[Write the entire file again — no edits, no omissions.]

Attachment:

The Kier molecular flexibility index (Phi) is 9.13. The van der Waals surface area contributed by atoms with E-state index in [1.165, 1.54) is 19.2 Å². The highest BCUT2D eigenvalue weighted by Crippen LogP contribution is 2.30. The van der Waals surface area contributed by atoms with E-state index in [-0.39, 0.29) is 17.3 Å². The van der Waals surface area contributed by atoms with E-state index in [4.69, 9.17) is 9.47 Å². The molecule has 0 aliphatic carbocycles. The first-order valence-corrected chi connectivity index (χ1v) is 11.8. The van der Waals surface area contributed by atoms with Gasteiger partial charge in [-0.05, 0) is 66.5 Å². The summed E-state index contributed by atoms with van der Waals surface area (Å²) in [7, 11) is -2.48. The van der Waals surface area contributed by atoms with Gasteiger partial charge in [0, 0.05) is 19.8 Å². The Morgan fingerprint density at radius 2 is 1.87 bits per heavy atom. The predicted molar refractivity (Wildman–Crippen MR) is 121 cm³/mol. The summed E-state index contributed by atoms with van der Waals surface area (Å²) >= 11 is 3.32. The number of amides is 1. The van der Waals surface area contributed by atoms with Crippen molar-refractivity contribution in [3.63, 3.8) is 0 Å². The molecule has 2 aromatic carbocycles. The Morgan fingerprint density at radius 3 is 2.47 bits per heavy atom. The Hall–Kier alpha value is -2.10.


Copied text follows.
The Kier molecular flexibility index (Phi) is 9.13. The van der Waals surface area contributed by atoms with E-state index in [1.165, 1.54) is 19.2 Å². The highest BCUT2D eigenvalue weighted by Crippen LogP contribution is 2.30. The van der Waals surface area contributed by atoms with E-state index in [-0.39, 0.29) is 17.3 Å². The van der Waals surface area contributed by atoms with E-state index in [4.69, 9.17) is 9.47 Å². The molecule has 0 aliphatic carbocycles. The first-order valence-corrected chi connectivity index (χ1v) is 11.8. The van der Waals surface area contributed by atoms with Gasteiger partial charge in [-0.05, 0) is 66.5 Å². The summed E-state index contributed by atoms with van der Waals surface area (Å²) in [7, 11) is -2.48. The van der Waals surface area contributed by atoms with Gasteiger partial charge in [0, 0.05) is 19.8 Å². The Morgan fingerprint density at radius 2 is 1.87 bits per heavy atom. The predicted molar refractivity (Wildman–Crippen MR) is 121 cm³/mol. The summed E-state index contributed by atoms with van der Waals surface area (Å²) >= 11 is 3.32. The number of amides is 1. The van der Waals surface area contributed by atoms with Crippen molar-refractivity contribution in [3.63, 3.8) is 0 Å². The molecule has 2 aromatic carbocycles. The Morgan fingerprint density at radius 3 is 2.47 bits per heavy atom. The Hall–Kier alpha value is -2.10.